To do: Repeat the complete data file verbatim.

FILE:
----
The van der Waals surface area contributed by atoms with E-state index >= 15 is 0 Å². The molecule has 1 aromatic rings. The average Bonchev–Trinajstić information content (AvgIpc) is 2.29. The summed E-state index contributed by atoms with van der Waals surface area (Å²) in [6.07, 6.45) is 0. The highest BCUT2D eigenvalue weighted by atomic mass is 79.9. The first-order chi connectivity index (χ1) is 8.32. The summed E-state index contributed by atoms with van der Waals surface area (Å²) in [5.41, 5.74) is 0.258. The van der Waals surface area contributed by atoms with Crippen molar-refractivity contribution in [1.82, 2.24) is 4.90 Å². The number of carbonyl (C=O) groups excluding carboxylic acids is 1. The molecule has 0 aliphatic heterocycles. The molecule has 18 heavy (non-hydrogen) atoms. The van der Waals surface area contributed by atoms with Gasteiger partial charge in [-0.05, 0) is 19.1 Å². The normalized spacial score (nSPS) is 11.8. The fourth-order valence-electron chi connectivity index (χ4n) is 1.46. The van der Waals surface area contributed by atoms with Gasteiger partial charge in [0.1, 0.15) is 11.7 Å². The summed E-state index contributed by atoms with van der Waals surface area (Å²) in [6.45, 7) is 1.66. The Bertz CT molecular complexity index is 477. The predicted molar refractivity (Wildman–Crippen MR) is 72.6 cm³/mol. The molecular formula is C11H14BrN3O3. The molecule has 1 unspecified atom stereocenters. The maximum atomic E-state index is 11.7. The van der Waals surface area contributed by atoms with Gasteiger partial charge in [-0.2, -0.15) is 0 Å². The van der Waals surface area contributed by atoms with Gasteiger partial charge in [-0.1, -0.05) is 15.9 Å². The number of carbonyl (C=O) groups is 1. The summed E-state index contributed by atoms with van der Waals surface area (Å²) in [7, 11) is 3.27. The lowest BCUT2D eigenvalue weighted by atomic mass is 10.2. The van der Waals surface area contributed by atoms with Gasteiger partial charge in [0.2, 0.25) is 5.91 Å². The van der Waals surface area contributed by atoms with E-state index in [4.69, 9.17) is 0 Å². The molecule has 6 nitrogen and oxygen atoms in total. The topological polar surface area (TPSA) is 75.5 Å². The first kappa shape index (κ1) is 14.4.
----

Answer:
The van der Waals surface area contributed by atoms with E-state index >= 15 is 0 Å². The molecule has 1 aromatic rings. The average Bonchev–Trinajstić information content (AvgIpc) is 2.29. The summed E-state index contributed by atoms with van der Waals surface area (Å²) in [6.07, 6.45) is 0. The highest BCUT2D eigenvalue weighted by atomic mass is 79.9. The first-order chi connectivity index (χ1) is 8.32. The summed E-state index contributed by atoms with van der Waals surface area (Å²) in [5.41, 5.74) is 0.258. The van der Waals surface area contributed by atoms with Crippen molar-refractivity contribution in [1.82, 2.24) is 4.90 Å². The number of carbonyl (C=O) groups excluding carboxylic acids is 1. The molecule has 0 aliphatic heterocycles. The molecule has 18 heavy (non-hydrogen) atoms. The van der Waals surface area contributed by atoms with Gasteiger partial charge in [-0.05, 0) is 19.1 Å². The normalized spacial score (nSPS) is 11.8. The fourth-order valence-electron chi connectivity index (χ4n) is 1.46. The van der Waals surface area contributed by atoms with Gasteiger partial charge in [0.1, 0.15) is 11.7 Å². The summed E-state index contributed by atoms with van der Waals surface area (Å²) in [6.45, 7) is 1.66. The Bertz CT molecular complexity index is 477. The predicted molar refractivity (Wildman–Crippen MR) is 72.6 cm³/mol. The molecular formula is C11H14BrN3O3. The molecule has 1 unspecified atom stereocenters. The maximum atomic E-state index is 11.7. The van der Waals surface area contributed by atoms with Gasteiger partial charge in [-0.2, -0.15) is 0 Å². The van der Waals surface area contributed by atoms with Gasteiger partial charge in [-0.1, -0.05) is 15.9 Å². The number of carbonyl (C=O) groups is 1. The summed E-state index contributed by atoms with van der Waals surface area (Å²) in [7, 11) is 3.27. The lowest BCUT2D eigenvalue weighted by atomic mass is 10.2. The van der Waals surface area contributed by atoms with Gasteiger partial charge in [0.2, 0.25) is 5.91 Å². The van der Waals surface area contributed by atoms with E-state index in [4.69, 9.17) is 0 Å². The molecule has 6 nitrogen and oxygen atoms in total. The topological polar surface area (TPSA) is 75.5 Å². The first kappa shape index (κ1) is 14.4.